Understanding the Three Types of Divorce
By Vassilia Binensztok, Phd, LMHC, NCC
You might know a few people who have been divorced and had varying experiences. Some were able to come to agreements with their former partners relatively quickly, while others seem to be in a never-ending battle. Relationship dynamics, built-up resentments, the reasons for divorce, and partners’ personal characteristics can all contribute to the level of stress and conflict experienced during the divorce process. Conflict in divorce is usually caused by a combination of factors and is not attributable to just one variable. Divorces usually fall into one of three categories: amicable divorce, strained divorce, and high-conflict divorce.
In amicable divorces, there is little to no conflict between divorcing partners. Partners mutually agree that a divorce is in their best interest and neither one blames the other for the marriage’s downfall. In these divorces, partners often feel the marriage did not work out because of mutual differences. In these cases, conflicts were often not evident to outsiders and unhappiness brewed over years. People who tolerate divorce well have supportive loved ones and friends, and often both partners engage in therapy to help them navigate their divorce experience. These partners might still like each other as friends but are no longer in love and do not wish to remain in a relationship with each other. Children in these cases can still experience the stress of divorce but are not exposed to conflict and do not feel they have to take sides in the divorce.
Similar to amicable divorces, partners in strained divorces typically attribute their breakup to personal differences and long-standing unhappiness. There might have been betrayals or other damaging interactions in the marriage but partners usually explain this in terms of the conditions of an unhappy marriage. In strained divorces, there is a higher level of dislike and disagreement between partners than in amicable divorce, but no intense negative feelings between partners. In terms of children, these parents can put aside their differences and agree on coparenting decisions. In these cases, children can still grieve the changes in the family unit but do not become entangled in anger and bitterness between parents.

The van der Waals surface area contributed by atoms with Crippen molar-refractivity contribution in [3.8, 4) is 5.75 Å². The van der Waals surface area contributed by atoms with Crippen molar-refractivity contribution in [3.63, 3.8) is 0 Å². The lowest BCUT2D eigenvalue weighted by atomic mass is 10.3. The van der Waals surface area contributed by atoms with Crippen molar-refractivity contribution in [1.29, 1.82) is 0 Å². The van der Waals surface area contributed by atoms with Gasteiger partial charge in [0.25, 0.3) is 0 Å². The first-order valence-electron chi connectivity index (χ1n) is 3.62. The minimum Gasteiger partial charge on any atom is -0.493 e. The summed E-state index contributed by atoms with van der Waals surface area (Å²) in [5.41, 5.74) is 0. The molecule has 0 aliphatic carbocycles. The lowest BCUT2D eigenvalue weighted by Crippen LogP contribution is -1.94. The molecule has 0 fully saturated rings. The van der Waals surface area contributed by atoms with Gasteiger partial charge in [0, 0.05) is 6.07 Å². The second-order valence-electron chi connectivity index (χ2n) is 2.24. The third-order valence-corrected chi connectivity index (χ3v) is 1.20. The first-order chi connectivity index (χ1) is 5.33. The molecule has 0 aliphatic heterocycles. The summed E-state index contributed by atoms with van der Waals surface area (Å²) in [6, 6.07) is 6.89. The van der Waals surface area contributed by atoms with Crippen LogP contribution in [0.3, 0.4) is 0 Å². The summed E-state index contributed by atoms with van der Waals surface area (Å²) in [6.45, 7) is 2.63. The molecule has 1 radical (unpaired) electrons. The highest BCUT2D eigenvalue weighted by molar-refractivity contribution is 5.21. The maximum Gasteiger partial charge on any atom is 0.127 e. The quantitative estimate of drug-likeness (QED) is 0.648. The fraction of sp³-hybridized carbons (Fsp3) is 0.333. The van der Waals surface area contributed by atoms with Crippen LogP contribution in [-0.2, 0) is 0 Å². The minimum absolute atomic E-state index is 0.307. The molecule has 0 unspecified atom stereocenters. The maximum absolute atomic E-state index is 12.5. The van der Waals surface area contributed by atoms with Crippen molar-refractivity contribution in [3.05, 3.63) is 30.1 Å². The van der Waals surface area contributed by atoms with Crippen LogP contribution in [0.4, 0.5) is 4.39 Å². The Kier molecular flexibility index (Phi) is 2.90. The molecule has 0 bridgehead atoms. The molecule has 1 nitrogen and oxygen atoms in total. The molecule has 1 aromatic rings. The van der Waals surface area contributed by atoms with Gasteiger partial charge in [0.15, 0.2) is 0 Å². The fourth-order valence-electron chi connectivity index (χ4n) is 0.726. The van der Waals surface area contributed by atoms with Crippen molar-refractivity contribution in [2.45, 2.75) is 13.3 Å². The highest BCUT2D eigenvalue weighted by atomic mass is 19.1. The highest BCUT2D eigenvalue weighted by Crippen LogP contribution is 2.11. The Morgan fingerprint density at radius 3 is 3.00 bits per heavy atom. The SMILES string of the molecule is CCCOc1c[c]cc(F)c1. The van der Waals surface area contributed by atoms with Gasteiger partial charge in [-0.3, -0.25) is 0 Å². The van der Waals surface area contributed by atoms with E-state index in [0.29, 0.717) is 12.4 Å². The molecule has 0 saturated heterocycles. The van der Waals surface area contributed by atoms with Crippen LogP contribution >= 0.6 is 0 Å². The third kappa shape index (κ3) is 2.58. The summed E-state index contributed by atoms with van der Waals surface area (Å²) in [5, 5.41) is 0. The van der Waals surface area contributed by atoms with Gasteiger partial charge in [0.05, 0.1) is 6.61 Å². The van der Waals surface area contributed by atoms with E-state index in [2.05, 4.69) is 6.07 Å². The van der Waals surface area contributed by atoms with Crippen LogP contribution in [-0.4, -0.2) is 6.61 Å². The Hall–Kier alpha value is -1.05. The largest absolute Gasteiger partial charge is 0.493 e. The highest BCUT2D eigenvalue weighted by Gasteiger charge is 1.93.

In a high-conflict divorce, there have typically been many negative experiences and interactions like dishonesty, infidelity, and fighting. These partners often have intense animosity and anger towards each other and show it outwardly. They can view everything the other does in a negative light, fling accusations at each other constantly, insult each other, and threaten to cause each other more problems. These partners might engage in erratic behavior and find it difficult to move past the divorce and their resentments. Conflicts can endure well past the finalization of the divorce, particularly if there are children. In these cases, children often witness parental conflict and feel like they must choose sides or blame one parent. Children can also learn too many sensitive details about their parents’ relationship difficulties. High-conflict divorces are a risk to children and can lead to negative psychological, emotional, and behavioral problems into adulthood.
Being in a high-conflict divorce does not mean that the situation must remain this way. Partners might not be able to achieve amicable divorce, but this does not mean there are not many things they can do to improve the conflict within their divorce. Working through resentments, identifying healthy goals, and using conflict resolution strategies can all help reduce the stress of a divorce, regardless of how bad things have gotten. Speaking to a therapist for divorce therapy, individual therapy, or coparenting therapy can all be helpful for improving divorce for partners and children.
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